After their inaugural show at Cooper Gallery in April, The Queer Dot is back with a brand new exhibition!
‘The Queer Dot: Our Space, Our Experience’ is an exhibition exploring what it means to be a queer artist living and working within Dundee, Scotland. Created by local arts collective ‘The Queer Dot’ (from the phrase “the year dot”), this show intends to amplify queer voices across the spectrum. LGBTQIA+ people have been here since the dawn of time, but for much of human history they have been discriminated against and erased from the historical narrative. ‘The Queer Dot’ is an attempt to combat that account, by re-inserting queer voices into the traditional art space.
The exhibitions opening night event on September 6th (6 – 9pm) will feature live poetry readings as well as the launch of ‘The Queer Dot’ zine, which includes submissions from queer artists across Scotland.
Showcasing the works of eleven artists across various mediums including painting, printmaking, animation, video-art and photography, ‘The Queer Dot: Our Space, Our Experience’ wishes to provide a place where people can feel safe and welcome – according to the ethos of the collective.
Featured artists include:
Greg Sutherland’s work explores themes of male homosexuality and masculinity through a working-class lens. Sutherland considers what being queer, masculine and working class looks like. In these pieces he explores the fetishisation of hyper masculinity in the gay community; considering how it stimulates excitement, fear and also feelings of admiration and longing to be equal. His work takes the form of contemporary jewellery fusing traditional metal skills and modern technologies. Taking inspiration from pop culture and gay iconography, Sutherland injects his work with humour and sex appeal to create objects that are engaging and relatable.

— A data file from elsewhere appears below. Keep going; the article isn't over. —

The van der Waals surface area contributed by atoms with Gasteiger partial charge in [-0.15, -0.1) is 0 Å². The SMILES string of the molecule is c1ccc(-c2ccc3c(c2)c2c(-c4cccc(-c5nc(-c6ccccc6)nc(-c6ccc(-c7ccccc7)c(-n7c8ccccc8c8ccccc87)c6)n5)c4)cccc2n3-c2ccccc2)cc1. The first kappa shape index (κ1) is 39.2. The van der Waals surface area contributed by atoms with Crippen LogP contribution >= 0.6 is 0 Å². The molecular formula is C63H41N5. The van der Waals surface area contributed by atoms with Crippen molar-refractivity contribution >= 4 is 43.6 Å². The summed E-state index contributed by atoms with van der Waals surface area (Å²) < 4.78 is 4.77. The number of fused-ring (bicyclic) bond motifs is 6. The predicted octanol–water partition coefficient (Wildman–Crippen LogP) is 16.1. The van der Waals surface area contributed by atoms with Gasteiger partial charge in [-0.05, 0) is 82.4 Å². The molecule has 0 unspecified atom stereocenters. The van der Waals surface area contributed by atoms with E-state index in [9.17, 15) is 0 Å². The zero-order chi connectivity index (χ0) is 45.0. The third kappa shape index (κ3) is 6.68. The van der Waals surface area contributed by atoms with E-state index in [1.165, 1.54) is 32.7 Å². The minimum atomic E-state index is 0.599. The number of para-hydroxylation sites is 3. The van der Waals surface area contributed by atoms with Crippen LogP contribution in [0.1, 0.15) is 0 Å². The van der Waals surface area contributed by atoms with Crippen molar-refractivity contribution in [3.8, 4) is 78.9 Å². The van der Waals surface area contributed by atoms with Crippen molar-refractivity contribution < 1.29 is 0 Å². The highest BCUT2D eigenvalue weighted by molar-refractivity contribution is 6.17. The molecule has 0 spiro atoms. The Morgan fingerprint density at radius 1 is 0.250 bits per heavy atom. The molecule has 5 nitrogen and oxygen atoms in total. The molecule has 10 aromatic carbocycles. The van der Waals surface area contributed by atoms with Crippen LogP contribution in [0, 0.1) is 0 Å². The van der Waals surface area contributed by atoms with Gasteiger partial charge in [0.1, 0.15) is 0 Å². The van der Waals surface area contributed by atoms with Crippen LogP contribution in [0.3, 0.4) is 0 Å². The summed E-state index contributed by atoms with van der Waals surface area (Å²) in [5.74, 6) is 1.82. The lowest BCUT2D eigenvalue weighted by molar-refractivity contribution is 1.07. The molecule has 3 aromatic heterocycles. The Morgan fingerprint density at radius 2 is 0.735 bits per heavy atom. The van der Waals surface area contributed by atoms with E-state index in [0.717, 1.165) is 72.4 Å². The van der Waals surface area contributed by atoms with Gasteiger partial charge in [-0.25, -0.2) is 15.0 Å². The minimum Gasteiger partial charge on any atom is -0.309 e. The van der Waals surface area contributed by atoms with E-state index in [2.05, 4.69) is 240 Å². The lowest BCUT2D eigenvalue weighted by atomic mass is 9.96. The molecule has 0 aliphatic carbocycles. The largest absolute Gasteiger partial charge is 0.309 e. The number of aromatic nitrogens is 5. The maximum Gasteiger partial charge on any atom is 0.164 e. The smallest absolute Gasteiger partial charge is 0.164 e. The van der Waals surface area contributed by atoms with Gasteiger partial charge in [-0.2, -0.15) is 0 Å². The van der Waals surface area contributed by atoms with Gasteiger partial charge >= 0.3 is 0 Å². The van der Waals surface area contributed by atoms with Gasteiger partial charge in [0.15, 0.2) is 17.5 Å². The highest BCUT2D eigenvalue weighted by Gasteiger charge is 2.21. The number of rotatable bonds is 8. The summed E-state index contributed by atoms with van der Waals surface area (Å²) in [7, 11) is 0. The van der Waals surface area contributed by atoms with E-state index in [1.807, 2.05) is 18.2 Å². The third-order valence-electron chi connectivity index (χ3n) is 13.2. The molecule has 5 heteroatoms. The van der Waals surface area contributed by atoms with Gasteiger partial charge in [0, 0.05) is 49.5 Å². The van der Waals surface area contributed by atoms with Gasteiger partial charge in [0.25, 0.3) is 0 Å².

The typography and video collages of Steven Sheath demonstrate the power of words. Memory is a material woven into the typography Sheath uses in his installation, the memory being a conversation with his grandfather that helped him understand his identity. Accompanying the typography are two video collages making commentary on the toxic masculinity Sheath was once surrounded by, giving an insight into the heteronormative mould femgays are often forced to succumb too.
Ana Hine’s work is about how we process trauma. After experiencing a recent miscarriage, she has been using her painting practice to deal with feelings of loss, grief, and regret. Hine uses spray paint, acrylics, and permanent markers to make monochromatic pieces full of scrapes and drips. A key part of her practice is to use Teeline Shorthand to obscure the meaning of all or part of the work, in an attempt to provide a level of distance and privacy both for herself and for the viewer. Hine’s piece ‘Disqualified From Motherhood’ questions the idea of being ‘allowed’ to have children and what being a ‘good’ parent means, something which is of relevance to many queer people.